In small bowl, mix together the black pepper and maple sugar. Sprinkle this over the parsnips, then return them to the oven for another 5 minutes.

Serves six to eight.

— Recipe from The Associated Press.

Mediterranean Lamb Stew with Parsnips, Roasted Chile and Carrots

2 pound lamb shanks

2 tablespoons olive oil

1 tablespoon garlic, crushed

1 tablespoon onion, diced

8 ounces roasted red bell peppers

1 tablespoon garlic and herbs mixture with sea salt

8 ounces tomatoes, diced

8 ounces parsnips, peeled and diced

4 ounces baby carrots, diced

1 1/4 cups vegetable stock

1 sprinkle salt and pepper to taste

Heat oil in pan over medium-high heat. Sear lamb shanks on all sides and set aside. Reduce heat to medium. Add onions, bell peppers and garlic. Sauté vegetables for 5 minutes. Return lamb shanks to pan. Add tomatoes, garlic and herb spice and vegetable stock. Bring to a boil, reduce heat, cover and simmer for 2 hours. Add parsnips and carrots. Continue cooking for 30 to 45 minutes or until vegetables are tender. Adjust seasoning with salt and pepper. Serve over rice.

— Recipe from

Paul’s Parsnip Chips

1 pound parsnips, peeled and sliced thin

1 tablespoon olive oil or peanut oil

Salt (coarse grained)

Cracked black pepper

Preheat oven to 425 degrees. Spray a cookie sheet with cooking spray and set aside. Place parsnips or beets in a plastic bag, add oil, sprinkle with salt and pepper, seal bag, and shake until evenly coated. Spread on cookie sheet. Bake 1 hour, turning every 15 minutes. Remove any darkened ones early, since a few will cook faster. Serve immediately.

— Recipe from

Parsnip Whipped Potatoes

2 pounds potatoes (about 4 large potatoes), peeled, cut into 1-inch cubes

1 pound parsnips (about 4 medium parsnips), peeled, cut into 1-inch cubes

1 3/4 teaspoon salt, divided

1 container (8 ounces) sour cream

1/4 cup (1/2 stick) butter or margarine

1/4 teaspoon ground white pepper

Place potatoes, parsnips and 1 teaspoon of the salt in large saucepan. Add enough water to cover ingredients; cover pan. Bring to boil on high heat. Uncover; reduce heat to medium. Simmer 15 minutes or until potatoes are tender.

Drain potatoes and parsnips; return to saucepan. Add sour cream and butter. Mash lightly, leaving some of the potato and parsnip pieces in chunks.

Season with pepper and remaining 3/4 teaspoon salt.

— Recipe from

Parsnip and Apple Muffins

1 cup pecans

3 parsnips, peeled and grated (about 2 cups)

1 large apple, peeled, cored and grated

2 cups all-purpose flour

1 cup sugar

3/4 teaspoon baking soda

1 1/2 teaspoons baking powder

1/2 teaspoon salt

1 teaspoon ground ginger

1/2 teaspoon ground nutmeg

1 1/2 teaspoons ground cinnamon

1/2 cup golden raisins

2 large eggs

3/4 cup safflower or sunflower oil

1/2 cup milk or non-dairy substitute

1 1/2 teaspoons vanilla extract

Preheat oven to 350 degrees and place rack in center of oven. Line an (18-cup) muffin tin with paper cupcake liners and set aside.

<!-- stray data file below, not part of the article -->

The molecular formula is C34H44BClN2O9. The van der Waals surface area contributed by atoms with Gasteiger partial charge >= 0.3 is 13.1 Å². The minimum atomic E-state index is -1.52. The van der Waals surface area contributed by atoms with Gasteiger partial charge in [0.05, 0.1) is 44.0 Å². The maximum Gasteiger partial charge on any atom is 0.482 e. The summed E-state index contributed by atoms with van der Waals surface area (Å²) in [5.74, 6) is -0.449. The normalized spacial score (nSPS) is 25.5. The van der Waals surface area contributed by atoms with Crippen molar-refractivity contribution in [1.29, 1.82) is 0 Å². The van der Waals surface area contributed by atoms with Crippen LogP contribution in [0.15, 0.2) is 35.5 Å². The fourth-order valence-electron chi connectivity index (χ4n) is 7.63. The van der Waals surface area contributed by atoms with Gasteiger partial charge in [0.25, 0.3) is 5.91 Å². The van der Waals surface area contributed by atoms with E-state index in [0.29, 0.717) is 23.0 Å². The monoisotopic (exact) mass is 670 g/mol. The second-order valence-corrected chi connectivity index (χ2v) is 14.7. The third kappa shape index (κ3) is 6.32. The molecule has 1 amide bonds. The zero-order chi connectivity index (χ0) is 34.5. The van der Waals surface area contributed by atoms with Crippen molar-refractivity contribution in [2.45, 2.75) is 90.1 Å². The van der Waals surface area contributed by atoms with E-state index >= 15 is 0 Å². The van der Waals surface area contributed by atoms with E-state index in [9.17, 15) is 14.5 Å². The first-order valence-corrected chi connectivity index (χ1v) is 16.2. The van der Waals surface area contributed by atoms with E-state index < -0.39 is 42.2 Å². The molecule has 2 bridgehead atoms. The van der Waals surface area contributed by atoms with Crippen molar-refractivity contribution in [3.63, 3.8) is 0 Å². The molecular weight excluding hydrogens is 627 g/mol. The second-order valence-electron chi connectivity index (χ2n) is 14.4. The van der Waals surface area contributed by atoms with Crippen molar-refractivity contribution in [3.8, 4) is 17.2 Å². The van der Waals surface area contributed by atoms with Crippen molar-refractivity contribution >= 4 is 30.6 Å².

Toast the pecans about 10 minutes or until lightly browned and fragrant. Let cool and then chop coarsely.

Combine parsnips and apple in a large bowl and set aside. In a second large bowl whisk together flour, sugar, baking soda, baking powder, salt, ginger, nutmeg and cinnamon. Stir in pecans and raisins. Set aside.

In a separate bowl whisk together eggs, oil, milk and vanilla extract. Fold egg mixture and parsnip mixture into flour mixture, stirring just until moistened and combined. Divide batter among the muffin cups and bake until deep golden brown and a toothpick inserted in the center of a muffin comes out clean, 20 to 25 minutes. Cool muffins on a wire rack.

— Recipe from

Chicken in a Pot

1 whole chicken, about 3 1/2 pounds

1 large yellow onion, halved and sliced

2 cloves garlic, peeled

4 celery ribs, peeled and cut into 2-inch pieces

4 large carrots, peeled and cut into 2-inch pieces

4 parsnips, peeled and cut into 2-inch pieces

8 small red potatoes, scrubbed and halved

8 cups low-sodium chicken or vegetable broth

8 sprigs parsley

2 bay leaves

1/4 teaspoon freshly ground black pepper

Remove inside packet of innards from chicken, if included, and discard or reserve for another use. Place chicken, onion, garlic, celery, carrots, beets and potatoes in a Dutch oven or stockpot large enough to hold the chicken and vegetables together. Add broth, 2 cups water, parsley, bay leaves and pepper. Bring to a simmer over medium-high heat.

Reduce heat to maintain a simmer and cook, uncovered, making sure the chicken is submerged (add more water if needed), for 45 to 50 minutes or until chicken is tender and juices run clear when pierced with a fork and vegetables are tender. Remove chicken from pot and set aside until cool enough to handle. Carve chicken into pieces and serve with vegetables and broth.

— Recipe from


Use the comment form below to begin a discussion about this content.

Commenting has been disabled for this item.